September 10, 2013
We all have at least one customer with whom we just don’t like working, right? You may think I am going to say “fire” any customer who falls into this category, but that’s not exactly the path I’m going down. We can’t fire all of our difficult customers. However, there are some that really must go.
Here’s what I mean:
There are some customers who, after all that we do for them, still are not making any money for us. I’m not simply talking about a salesperson’s commission or bonus. It’s your company’s bottom-line profit that is taking a hit because of these difficult customers.
Obviously, as a sales leader, you don’t go out and intentionally find unprofitable customers. The reality, though, is that a few of them migrate toward that camp.
We wind up with unprofitable customers not because of the price we’re charging them, but because of the intensity of their demands and requests. This sounds familiar, doesn’t it? I imagine a few customers are coming to mind as you read this. It’s the customer who seems to always want one more thing. No matter the great service you provide them, they keep asking for something more.
Those demands begin to take a dangerous toll on your company’s profit.
The problem we get into is the more we serve this type of customer, the more they expect from us. Each time we help them, they come away thinking of something else they want from us. These ongoing demands on your time, not to mention the time of other people in your company, quickly erode profit. A once-profitable customer can become anything but profitable.
What is even more disturbing is that often this dynamic happens so slowly that we don’t even realize how unprofitable they have become. I refer to this as the “slow drain.” It gets out of control before anyone realizes how bad the situation is.
So, how do you determine which customers should be “fired,” and how do you actually fire them?
You must become more discerning of customers who place too many demands on you and/or other people in your company. Keep good records and listen closely to your support staff, and you will begin to realize that if a customer has become high maintenance, they are likely to remain high maintenance.
The Account Manager or Sales Manager is often in the best position to realize how high maintenance the customer has become. More than likely, most of the customer’s requests are flowing through them. They then dole out the requests to the respective departments. Collectively, the problem is mounting, but this isn’t necessarily clear to anyone but the Account Manager or Sales Manager.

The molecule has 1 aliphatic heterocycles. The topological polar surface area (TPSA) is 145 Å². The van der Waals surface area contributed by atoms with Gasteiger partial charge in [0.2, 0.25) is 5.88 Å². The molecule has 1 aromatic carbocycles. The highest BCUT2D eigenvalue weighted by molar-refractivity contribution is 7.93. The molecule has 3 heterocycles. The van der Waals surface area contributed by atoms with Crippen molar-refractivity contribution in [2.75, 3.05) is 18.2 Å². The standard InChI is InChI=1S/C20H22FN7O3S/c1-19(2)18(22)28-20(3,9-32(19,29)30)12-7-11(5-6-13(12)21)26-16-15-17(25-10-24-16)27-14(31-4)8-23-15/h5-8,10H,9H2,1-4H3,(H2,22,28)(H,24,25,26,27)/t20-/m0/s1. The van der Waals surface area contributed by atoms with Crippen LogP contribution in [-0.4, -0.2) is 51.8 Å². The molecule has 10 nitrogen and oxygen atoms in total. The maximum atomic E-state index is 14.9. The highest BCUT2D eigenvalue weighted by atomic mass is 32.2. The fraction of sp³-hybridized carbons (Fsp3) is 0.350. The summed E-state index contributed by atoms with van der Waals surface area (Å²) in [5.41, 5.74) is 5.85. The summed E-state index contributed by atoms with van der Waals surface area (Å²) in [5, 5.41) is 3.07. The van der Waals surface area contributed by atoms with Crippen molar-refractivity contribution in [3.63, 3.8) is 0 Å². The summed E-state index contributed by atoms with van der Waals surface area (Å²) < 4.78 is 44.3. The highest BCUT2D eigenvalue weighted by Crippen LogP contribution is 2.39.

Once a trend is spotted with a customer making multiple service requests, action must begin detailing the costs involved. A detailed account of what has transpired will help when you and management need to decide how to deal with the customer.
Once you have identified an unprofitable customer, you and your company must decide what you are going to do about the customer.
Too many times, companies roll over and allow the customer to continue on their “high maintenance” train wreck. Ultimately, the only thing that happens is lost profit and depleted sales motivation. You and other people in the company become disenchanted with the amount of support devoted to a customer who never seems to be happy.
If, on the other hand, smarter heads prevail, then you and management will realize something needs to be done to rectify the situation.
There are two options:
1. Confront the customer. Your objective is to decrease their requests.
2. Increase their prices. This will offset the additional costs you incur serving the customer.
Personally, I prefer option #2. Here’s why: Increasing their price either restores your bottom-line profit or they reject your price increase and leave. Essentially, what this option does is allow you to make the profit you need – or it releases you from a customer who is draining your profit. Either way, you and your company win.
This is a much better option than the first choice of confronting the customer. Confronting the customer tends to create a level of tension that winds up as long-term friction. Ultimately, no one is happy.
If you raise your prices for those difficult customers, you will gain the profit you need or the customer will walk away. The beautiful part of this approach to “firing” your customer is that they leave without ever realizing that you fired them.
Profit is good. Don’t sacrifice it in the name of “good customer service” that is not a reasonable level of service. The best service is that which satisfies your customer and allows you to make a profit. As a sales leader, you need to be spending time on profitable activities.